You have to admit that it is rather amazing that an unknown, one-term governor of a sparsely populated state can not only be tapped as a major ticket vice-presidential candidate but can, in doing so, simultaneously become the new de facto leader of the conservative movement:
Gov. Sarah Palin has seemingly overnight become the leading candidate for future leader of the conservative movement in the nation – regardless of whether she and running mate Sen. John McCain capture the White House in November.
Mr. McCain and Mrs. Palin, the governor of Alaska, were invited to address this weekend’s Values Voters Summit in Washington but are expected to be no-shows, leaving only Mitt Romney and Newt Gingrich as two of the biggest political names scheduled to address the conclave of social conservatives.
Yet, neither the former Massachusetts governor nor the former House speaker tops the list of people conservatives are talking up as the next top leader of their movement.
Asked who that leader would be, Mr. Gingrich gave The Washington Times a two-word answer: “Sarah Palin.”
Even more amazing is that Palin, with almost no discernable record of actually pushing or accomplishing anything on the Right Wing’s agenda during her short time in office, has somehow managed to displace proven right-wing stalwarts like Tony Perkins and Mike Huckabee as the new leader of the movement:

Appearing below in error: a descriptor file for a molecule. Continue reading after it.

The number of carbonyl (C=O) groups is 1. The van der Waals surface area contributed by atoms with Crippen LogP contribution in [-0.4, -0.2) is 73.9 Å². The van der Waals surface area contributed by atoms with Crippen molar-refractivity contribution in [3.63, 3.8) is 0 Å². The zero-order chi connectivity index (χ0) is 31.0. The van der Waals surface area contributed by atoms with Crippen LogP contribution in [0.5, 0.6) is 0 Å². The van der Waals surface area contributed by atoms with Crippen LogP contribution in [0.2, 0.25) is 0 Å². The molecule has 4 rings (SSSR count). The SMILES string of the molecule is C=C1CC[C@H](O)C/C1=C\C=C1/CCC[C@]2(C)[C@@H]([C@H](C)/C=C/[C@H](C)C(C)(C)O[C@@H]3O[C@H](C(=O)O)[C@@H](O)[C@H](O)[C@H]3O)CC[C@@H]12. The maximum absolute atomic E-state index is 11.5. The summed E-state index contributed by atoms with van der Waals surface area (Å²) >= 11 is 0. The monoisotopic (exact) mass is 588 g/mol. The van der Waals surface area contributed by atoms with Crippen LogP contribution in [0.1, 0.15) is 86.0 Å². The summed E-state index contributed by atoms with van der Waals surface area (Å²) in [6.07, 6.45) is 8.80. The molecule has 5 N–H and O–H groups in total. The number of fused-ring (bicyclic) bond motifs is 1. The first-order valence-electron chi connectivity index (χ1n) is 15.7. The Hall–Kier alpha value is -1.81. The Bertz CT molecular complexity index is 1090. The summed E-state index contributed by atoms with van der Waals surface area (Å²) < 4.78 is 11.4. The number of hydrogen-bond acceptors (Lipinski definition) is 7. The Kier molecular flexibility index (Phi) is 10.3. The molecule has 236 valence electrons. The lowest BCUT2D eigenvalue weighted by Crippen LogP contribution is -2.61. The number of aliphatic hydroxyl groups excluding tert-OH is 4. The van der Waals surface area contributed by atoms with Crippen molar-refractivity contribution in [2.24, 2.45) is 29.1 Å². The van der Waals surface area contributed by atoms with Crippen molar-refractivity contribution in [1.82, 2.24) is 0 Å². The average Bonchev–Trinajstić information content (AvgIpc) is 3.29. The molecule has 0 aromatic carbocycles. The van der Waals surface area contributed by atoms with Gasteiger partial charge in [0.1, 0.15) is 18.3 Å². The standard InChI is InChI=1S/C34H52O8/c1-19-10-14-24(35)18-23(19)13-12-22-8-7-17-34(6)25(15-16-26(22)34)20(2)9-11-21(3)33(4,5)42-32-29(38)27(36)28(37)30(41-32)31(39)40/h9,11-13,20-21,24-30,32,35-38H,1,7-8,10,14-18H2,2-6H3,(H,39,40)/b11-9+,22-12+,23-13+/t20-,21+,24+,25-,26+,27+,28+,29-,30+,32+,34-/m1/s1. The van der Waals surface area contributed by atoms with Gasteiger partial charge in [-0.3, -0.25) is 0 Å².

[Tony] Perkins has his admirers, but he and Mr. Romney look almost puny going up against Mrs. Palin – at least for now.
“The movement has a reasonably strong bench but no clearly identified leader coming from that bench right now,” said Let Freedom Ring President Colin Hanna. “Tony Perkins is as close to being that next generation of leader as anyone.”
Eagle Forum President Phyllis Schlafly, conservative cause prompter Richard Viguerie and Free Congress Foundation President Paul M. Weyrich – all considered movement founders – each gave The Times the same two-word answer to the question about the emerging leader of the right: “Sarah Palin.”
“None of the above names – Romney, Gingrich, Huckabee, DeLay – will be the conservative movement’s leader in the coming years,” Mr. Viguerie said. “Governor Palin’s VP nomination is huge. It changes conservative, Republican and American politics for the next 20 years.”
Perkins and Huckabee have dedicated nearly their entire political careers to advancing the conservative agenda and yet, in the span of two weeks, have seen their rightful positions at the movement’s forefront entirely usurped by someone who, just two weeks ago, nobody had ever heard of.